‘Friend Sivas?’ he tried.

‘Yes friend Sivas,’ I replied.

‘Girl boy?’

‘Girl,’ I lied. I didn’t think we would get far trying to explain the cultural acceptance of staying with an unknown boy we met through a travellers’ social network. Then I thought, for some reason, I should make my Turkish girl friend plausible by giving her a name. I didn’t know any Turkish girls’ names until I remembered a Turkish au pair I’d once had. She had constantly reprimanded my mother that my sister and I were too skinny, that in her country children were fat and that was good because it meant they weren’t poor. Subsequently, to our delight she began to buy us one pack of Maryland cookies a day; we were not long in her care. She went by the name of Erdenay. ‘Friend name Erdenay’. The man nodded – he didn’t care – and we settled down in the smelly red Mercedes truck to a musical medley of sharp quarter notes and nostalgia whilst plucking at the sunflower seeds. A pair of furry dice swung to and fro before the windscreen, linking and unlinking the red mounted Islamic crescent moon and star of Turkey’s flag and the staring blue of the evil eye.

Daphne had long withdrawn behind a wall of stony exhaustion and continued to stare daggers at the road. I was trying, through little smiles and conversational snippets, to express an appreciation towards our driver, who I had concluded was a kindly and caring man, but I was struggling also with the exhaustion of nine hours in strangers’ cars. The sky was deepening into darker shades of greens and blues as we wound westwards chasing the sun’s descent. The road ribboned around bulks of desolate rock face and across the browned heathers of Turkey’s highlands. I was using the last of my mental strength to keep my eyelids pried, to take in this vista and keep alert to the road ahead. I bulked as a woman, covered head to foot in a black burqa, dashed across the road in front of us, but before I had time to let out a shout we had driven straight over her without incident. I said nothing as I sat back against the wall, absorbing the shock of believing we had been on the verge of killing a person, before discovering that I had seen no more than a sweeping shadow made human by my fraught imagination.

We pulled up at a desolate corrugated industrial block, from where a man waved towards our driver, who parked up between the building and a large dumping of stone shrapnel. Here he got out, gesturing us to stay put, and greeted the other man like an old friend. They disappeared walking around the building. We waited obediently for five, ten, fifteen minutes before they reappeared, casually wielding shovels. I giggled and put my hand over my thumping heart. “Daphne, why are they coming towards us with shovels?” Daphne, whose mood had relaxed between a silent resolve to never hitchhike again and acquiescence to the fact that she had to be in this stinking truck for the next four hours, shrugged her shoulders and put her sunglasses on to keep off the final throes of sun. “Probably not for us. Probably for whatever this truck’s carrying in the back.” I couldn’t help but think of corpses. The two men walked past the door and around to the back of the truck, oblivious to the fear they’d instilled in its two passengers.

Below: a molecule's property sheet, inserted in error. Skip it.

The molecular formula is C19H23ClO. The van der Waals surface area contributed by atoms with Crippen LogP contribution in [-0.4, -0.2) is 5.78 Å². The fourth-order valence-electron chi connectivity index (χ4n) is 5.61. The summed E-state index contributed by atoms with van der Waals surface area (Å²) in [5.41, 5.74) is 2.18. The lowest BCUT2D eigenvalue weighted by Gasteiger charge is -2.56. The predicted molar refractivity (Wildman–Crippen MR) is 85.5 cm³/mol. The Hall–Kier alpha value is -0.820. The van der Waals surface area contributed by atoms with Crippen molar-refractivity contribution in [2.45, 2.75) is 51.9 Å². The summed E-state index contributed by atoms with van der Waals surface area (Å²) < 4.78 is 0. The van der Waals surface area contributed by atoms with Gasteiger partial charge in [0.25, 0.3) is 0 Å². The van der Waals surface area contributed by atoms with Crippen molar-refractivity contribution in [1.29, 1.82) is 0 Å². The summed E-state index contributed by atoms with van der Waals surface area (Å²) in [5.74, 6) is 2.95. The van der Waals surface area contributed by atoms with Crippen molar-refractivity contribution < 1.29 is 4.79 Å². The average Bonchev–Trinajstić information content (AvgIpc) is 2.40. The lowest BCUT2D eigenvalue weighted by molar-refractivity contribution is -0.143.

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Sivas appeared as a spattering of tiny lights in the silhouetted landscape. My paranoia had diffused since leaving the industrial sight in one piece and I had sunk into the rotten little bed of the red Mercedes truck feeling at ease with the journey and a little guilt at having doubted the man’s integrity. So courteous had been this gentle lone ranger in assuming responsibility of his foreign cargo that I now drew comfort from the stench of the mattress, associating it with his down-to-earth generosity. The rasp of his voice broke through the haze of passing thoughts. “Phone friend. Where you go in Sivas?” Of course, he would have to take directions from my friend Erdenay, who was actually a boy with a boy’s name and not really my friend at all. I began to spin a web. “Erdenay’s brother phone.” He dialled the number and I prayed that he wouldn’t ask the brother after his phantom sister Erdenay. After a loud conference, he put down the phone and said, ‘good boy’. I sat back, relieved that our host-to-be had won the good man’s approval and that no sister had been mentioned, or so it seemed, though I could fathom nothing from the variety of consonants exchanged between the two men. I guessed that the nice man had probably put two and two together but didn’t have the inclination or the language to mention it. I like to think he understood my little dilemma.

We trundled into the small town of Sivas just before midnight, almost six hours after our uncertain departure from the roadside where we had prepared to pack in the day, each other and our trip. We were delivered directly to Erdenay’s brother, who awaited us by some traffic lights in the town centre. From his bum-sunken, cigarette-stained throne on high our driver told us to be careful and urged Erdenay’s brother to look after us. The door made a hollow slam before the red Mercedes truck lurched toward the green light. Our driver was headed to the city outskirts where he would park up for the night, lay down his head, smoke a cigarette, letting the fumes enshroud the seats, the flattened pillow and the two furry dice, before turning his side upon the filthy mattress and bashing one off, solitary, in darkness, a generous and gentle, old-looking middle-aged man on the long and lonely road.

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Chronicle of Armenia

Southwards from Georgia the land dries up. Green depletes and the mountains morph into jagged muscles of rock. We drove through these cragged valleys on a minibus that was blasting American pop music from a mini T.V. screen. The male passengers gawped at tanned bottoms gyrating on Californian beaches. Better for them than the stooped figures on the roadside, grey haired women in black headscarves turning shwarma on the grill. They call this land Haiastan, adopting the ancient Persian word for ‘state’, ‘Hai’ being the Armenian people.